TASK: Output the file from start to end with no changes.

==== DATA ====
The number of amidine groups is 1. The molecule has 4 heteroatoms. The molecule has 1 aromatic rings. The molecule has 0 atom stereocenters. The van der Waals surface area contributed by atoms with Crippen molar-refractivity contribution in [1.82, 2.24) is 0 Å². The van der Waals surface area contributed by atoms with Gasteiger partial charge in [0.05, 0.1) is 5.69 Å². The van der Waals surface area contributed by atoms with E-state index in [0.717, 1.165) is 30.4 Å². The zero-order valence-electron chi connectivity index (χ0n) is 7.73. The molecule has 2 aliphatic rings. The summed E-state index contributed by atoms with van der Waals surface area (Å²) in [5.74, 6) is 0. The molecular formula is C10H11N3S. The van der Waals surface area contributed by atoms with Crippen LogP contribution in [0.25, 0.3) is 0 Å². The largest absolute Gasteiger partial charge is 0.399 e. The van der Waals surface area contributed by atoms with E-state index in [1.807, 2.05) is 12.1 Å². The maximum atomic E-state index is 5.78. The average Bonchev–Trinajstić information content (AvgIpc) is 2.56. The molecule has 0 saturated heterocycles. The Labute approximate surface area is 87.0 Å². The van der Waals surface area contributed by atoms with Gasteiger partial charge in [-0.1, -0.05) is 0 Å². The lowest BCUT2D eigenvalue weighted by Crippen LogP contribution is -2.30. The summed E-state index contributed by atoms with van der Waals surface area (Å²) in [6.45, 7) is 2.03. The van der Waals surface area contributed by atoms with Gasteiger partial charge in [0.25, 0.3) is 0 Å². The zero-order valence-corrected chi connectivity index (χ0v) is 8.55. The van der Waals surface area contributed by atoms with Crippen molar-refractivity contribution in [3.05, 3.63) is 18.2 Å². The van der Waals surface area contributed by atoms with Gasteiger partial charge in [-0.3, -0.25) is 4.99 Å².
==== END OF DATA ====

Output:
The number of amidine groups is 1. The molecule has 4 heteroatoms. The molecule has 1 aromatic rings. The molecule has 0 atom stereocenters. The van der Waals surface area contributed by atoms with Crippen molar-refractivity contribution in [1.82, 2.24) is 0 Å². The van der Waals surface area contributed by atoms with Gasteiger partial charge in [0.05, 0.1) is 5.69 Å². The van der Waals surface area contributed by atoms with E-state index in [0.717, 1.165) is 30.4 Å². The zero-order valence-electron chi connectivity index (χ0n) is 7.73. The molecule has 2 aliphatic rings. The summed E-state index contributed by atoms with van der Waals surface area (Å²) in [5.74, 6) is 0. The molecular formula is C10H11N3S. The van der Waals surface area contributed by atoms with Crippen LogP contribution in [0.25, 0.3) is 0 Å². The largest absolute Gasteiger partial charge is 0.399 e. The van der Waals surface area contributed by atoms with E-state index in [1.807, 2.05) is 12.1 Å². The maximum atomic E-state index is 5.78. The average Bonchev–Trinajstić information content (AvgIpc) is 2.56. The molecule has 0 saturated heterocycles. The Labute approximate surface area is 87.0 Å². The van der Waals surface area contributed by atoms with Gasteiger partial charge in [-0.1, -0.05) is 0 Å². The lowest BCUT2D eigenvalue weighted by Crippen LogP contribution is -2.30. The summed E-state index contributed by atoms with van der Waals surface area (Å²) in [6.45, 7) is 2.03. The van der Waals surface area contributed by atoms with Gasteiger partial charge in [0.25, 0.3) is 0 Å². The zero-order valence-corrected chi connectivity index (χ0v) is 8.55. The van der Waals surface area contributed by atoms with Crippen molar-refractivity contribution in [3.05, 3.63) is 18.2 Å². The van der Waals surface area contributed by atoms with Gasteiger partial charge in [-0.3, -0.25) is 4.99 Å².